In other words: I absolutely positively had to have insurance for my Winnebago, otherwise I wouldn’t be able to park it anywhere on the streets during the day or night without moving it every two hours. Monthly parking passes in parking lots in DC go for anywhere between $150/mo. – $250/mo. and I didn’t want to pay that much.

Insurance

I thought it would be simple to set up insurance for Rocinante. I was wrong.

USAA is a bank that deals primarily with military people, and the bank that loaned me the money I used to by Rocinante. I am able to use it since both of my parents were in the military, and my whole family has a very good relationship with USAA. For all of these reasons, I expected that USAA would insure me.

In fact, USAA wouldn’t insure Rocinante under any circumstances. I was told by 5 different representatives that USAA doesn’t write motorhome insurance in DC. There aren’t enough motorhomes in DC that it makes statistical sense to insure them. If there are 100,000 registered cars in DC, and two of them get in a wreck, there are still 99,998 people paying into the insurance pot who aren’t making claims. If there are 50 registered motorhomes in DC (I’m not convinced there are), and two of them get in a wreck, that’s only 48 people paying into the insurance pot. The proportionate risk is significantly higher for any insurance company, and consequently, USAA wouldn’t even consider me.

I wound up calling 8 insurance companies, and only found two who would do it. One of them, Traveler’s, would write my insurance for $1200 every six months (ridiculous) and only if I took out an Auto policy.

The last company I called had a program with AARP (for retired folks and people over 50) that would insure motorhomes in DC. But they wouldn’t let me sign up unless my Father’s name was on the policy, too. Because I’m not 50. At least their prices were reasonable… I had a three way conference call with an insurance representative and my Father, and set up insurance for my RV in DC. I felt like this was a small but important achievement on the path towards being able to park Rocinante unrestricted in Washington, DC.

So, five hours later, at the ripe old age of 22, I now had retired people insurance.

The Ticket

After making so many insurance calls, I went to retrieve Rocinante and head back down town for work. To my surprise, I had a ticket. $100 to Uncle Sam for misunderstanding a parking sign during rush hour.

I’m obviously going to have to pay closer attention to parking signs.

The Accident

Upon driving downtown, after receiving said ticket, I thought I saw a spot that would let me park during rush hour (4.00pm – 6.30pm). I stopped Rocinante quickly, and began to back him up.

Crunch.

Without realizing it, I had backed into a car driving behind me. I still wasn’t 100% comfortable driving such a large vehicle in the City, and I obviously still had some learning to do. Some Yuppie dude in a white button down got out of his car and told me in a very menacing voice: “We’ll have to see what the damage is here…” Thankfully, no damage to his tiny little car, even though Rocinante could have totally crushed it.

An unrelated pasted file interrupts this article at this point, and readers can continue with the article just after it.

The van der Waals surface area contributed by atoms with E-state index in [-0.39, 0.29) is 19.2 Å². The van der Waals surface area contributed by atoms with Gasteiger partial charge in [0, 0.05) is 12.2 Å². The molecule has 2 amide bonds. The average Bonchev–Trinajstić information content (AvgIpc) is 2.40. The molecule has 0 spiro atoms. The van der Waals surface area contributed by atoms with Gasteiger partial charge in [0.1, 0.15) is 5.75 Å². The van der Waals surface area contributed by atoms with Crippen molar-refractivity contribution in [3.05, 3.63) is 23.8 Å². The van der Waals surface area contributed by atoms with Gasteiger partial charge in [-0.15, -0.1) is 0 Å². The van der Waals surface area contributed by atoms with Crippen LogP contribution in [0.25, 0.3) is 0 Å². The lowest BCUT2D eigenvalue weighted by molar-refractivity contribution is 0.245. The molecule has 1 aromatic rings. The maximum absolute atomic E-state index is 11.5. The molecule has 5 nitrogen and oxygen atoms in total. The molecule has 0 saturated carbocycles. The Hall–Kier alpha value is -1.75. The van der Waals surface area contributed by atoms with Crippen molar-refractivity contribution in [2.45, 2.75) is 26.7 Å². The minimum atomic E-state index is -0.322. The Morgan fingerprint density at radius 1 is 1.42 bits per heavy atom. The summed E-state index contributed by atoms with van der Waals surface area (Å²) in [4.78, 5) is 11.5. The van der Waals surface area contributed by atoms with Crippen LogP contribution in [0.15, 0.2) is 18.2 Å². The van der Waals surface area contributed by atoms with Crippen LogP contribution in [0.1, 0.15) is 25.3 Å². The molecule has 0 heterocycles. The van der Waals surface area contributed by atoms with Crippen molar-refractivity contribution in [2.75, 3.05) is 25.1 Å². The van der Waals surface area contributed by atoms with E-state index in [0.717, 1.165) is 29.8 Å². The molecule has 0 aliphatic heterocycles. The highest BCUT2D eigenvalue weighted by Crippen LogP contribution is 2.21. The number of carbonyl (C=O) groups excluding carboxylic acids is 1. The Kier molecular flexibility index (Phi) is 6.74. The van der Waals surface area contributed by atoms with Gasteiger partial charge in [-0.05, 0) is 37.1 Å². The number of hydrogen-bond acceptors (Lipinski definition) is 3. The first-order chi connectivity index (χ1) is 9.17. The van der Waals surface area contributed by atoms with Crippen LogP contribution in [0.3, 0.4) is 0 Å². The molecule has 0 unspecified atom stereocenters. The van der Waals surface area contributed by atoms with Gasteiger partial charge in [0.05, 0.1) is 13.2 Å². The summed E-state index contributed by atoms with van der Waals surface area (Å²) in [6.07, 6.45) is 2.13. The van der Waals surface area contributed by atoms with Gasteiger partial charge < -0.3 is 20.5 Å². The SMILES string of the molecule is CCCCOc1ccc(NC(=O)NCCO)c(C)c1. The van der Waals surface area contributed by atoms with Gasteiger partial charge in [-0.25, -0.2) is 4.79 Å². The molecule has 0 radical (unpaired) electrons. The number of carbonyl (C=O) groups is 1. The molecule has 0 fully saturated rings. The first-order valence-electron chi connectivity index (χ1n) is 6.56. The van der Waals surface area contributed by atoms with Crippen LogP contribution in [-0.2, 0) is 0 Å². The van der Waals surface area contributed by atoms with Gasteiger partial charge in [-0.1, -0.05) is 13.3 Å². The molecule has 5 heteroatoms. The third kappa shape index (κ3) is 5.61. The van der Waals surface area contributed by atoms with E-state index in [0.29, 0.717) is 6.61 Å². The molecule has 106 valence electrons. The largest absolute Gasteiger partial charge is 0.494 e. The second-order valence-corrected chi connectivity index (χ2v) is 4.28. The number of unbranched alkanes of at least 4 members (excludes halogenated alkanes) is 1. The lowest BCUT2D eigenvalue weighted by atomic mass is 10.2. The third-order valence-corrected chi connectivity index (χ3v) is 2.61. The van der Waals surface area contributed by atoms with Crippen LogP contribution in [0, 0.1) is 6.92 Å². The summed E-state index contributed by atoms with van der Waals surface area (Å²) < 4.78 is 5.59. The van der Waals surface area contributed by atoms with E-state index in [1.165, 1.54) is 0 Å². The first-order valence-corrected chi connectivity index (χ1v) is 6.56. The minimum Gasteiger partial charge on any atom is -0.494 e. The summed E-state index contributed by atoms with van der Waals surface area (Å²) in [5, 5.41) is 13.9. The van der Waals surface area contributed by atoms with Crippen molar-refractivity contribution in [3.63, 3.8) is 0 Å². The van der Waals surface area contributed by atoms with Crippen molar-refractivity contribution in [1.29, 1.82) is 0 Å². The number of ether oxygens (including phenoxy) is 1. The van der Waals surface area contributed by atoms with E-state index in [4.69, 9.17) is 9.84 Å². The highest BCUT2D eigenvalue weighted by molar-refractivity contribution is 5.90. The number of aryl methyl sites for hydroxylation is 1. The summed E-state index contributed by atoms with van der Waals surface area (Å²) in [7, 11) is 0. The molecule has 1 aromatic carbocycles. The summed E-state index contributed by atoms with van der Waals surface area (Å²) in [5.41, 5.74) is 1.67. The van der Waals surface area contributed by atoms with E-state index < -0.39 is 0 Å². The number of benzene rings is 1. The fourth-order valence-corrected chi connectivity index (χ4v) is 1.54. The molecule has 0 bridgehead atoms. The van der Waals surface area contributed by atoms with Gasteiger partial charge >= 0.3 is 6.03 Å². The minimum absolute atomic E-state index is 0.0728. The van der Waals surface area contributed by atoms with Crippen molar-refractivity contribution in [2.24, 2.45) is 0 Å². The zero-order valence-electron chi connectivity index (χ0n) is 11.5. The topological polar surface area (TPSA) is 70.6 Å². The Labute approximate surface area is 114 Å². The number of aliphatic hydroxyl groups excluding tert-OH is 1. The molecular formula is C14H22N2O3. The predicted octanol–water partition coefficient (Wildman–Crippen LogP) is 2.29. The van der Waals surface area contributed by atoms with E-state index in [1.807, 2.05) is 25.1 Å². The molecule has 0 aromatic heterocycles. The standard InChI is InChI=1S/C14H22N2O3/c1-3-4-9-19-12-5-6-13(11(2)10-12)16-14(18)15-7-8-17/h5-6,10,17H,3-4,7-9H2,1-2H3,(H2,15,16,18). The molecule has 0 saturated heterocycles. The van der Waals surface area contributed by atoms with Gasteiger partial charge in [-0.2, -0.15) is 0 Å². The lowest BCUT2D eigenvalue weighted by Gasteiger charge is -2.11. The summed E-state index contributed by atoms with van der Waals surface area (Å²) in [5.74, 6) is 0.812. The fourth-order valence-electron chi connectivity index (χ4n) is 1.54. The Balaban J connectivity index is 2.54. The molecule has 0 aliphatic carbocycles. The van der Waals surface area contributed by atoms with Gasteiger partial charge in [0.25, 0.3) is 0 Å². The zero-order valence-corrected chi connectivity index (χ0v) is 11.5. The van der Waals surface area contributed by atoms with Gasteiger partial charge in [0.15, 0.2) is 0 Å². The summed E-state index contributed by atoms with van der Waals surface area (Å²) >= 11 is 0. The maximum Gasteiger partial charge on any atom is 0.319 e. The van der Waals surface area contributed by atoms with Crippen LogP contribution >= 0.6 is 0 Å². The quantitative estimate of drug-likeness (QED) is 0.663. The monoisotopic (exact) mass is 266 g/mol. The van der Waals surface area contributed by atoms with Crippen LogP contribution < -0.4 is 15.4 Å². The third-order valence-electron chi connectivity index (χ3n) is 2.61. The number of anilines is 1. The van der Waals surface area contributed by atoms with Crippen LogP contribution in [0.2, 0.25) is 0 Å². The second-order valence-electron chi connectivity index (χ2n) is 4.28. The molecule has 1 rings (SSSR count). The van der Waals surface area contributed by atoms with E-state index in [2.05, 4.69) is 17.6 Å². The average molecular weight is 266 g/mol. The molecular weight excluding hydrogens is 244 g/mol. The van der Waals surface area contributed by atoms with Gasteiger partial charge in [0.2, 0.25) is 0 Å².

Because Rocinante is larger than any other vehicle on the road, besides 18 wheelers and large busses, I feel superior to almost everyone else on the road. If this is an indication of some deep seated masculine psychological complex, I am ok with that.

Wed. July 6 – Friday July 9

Learning from my ignorance the previous day, I decide to pay $10/day to leave Rocinante in an open air parking lot. He won’t fit in most parking garages downtown because he’s too tall. In this way, I avoided the hassle of moving Rocinante every two hours, of getting tickets, and of backing into people. Definitely an improvement.

Nothing else interesting happened for a few days. I was getting ready to take Rocinante to the DMV to get him inspected, titled, registered, and to pick up my parking permit.

As far as I was concerned, I was home free the instant I got that parking permit.

Saturday July 10

Rooftop Rialta
Austin removing the roof AC unit on Rocinante, installing a skylight in its place.

My girlfriend and I decide it would be fun to go camping over the weekend. We drive to a national park in Virginia. We have an incredible time climbing around on rocks and skirting around waterfalls. She teaches me that “rill” means “creek.” She is pretty smart.

We make some dinner in the RV, crack open a bottle of wine, and thinking it would be ok to camp overnight in a national park, eventually lay down to sleep.

The Run-In With the Law

Literally just as we were laying down to sleep together – I swear my eyes had just closed – headlights flash through the windows. Someone just pulled in for the evening, I thought. Strange. Oh well.

Five minutes later, a deep knock on the side door of the RV:

“Fairfax County Police! Open up!”

I, after reading about similar situations on various RV blogs, stupidly decide it would be a good idea to stay still and not answer the police. I have all of the windows covered up, and he can’t see inside. If he can’t see inside, and can’t see I’m inside it, he can’t do anything to me. Right? I felt clever.

I am not, in fact, clever. Actually, I was being a huge dumbass.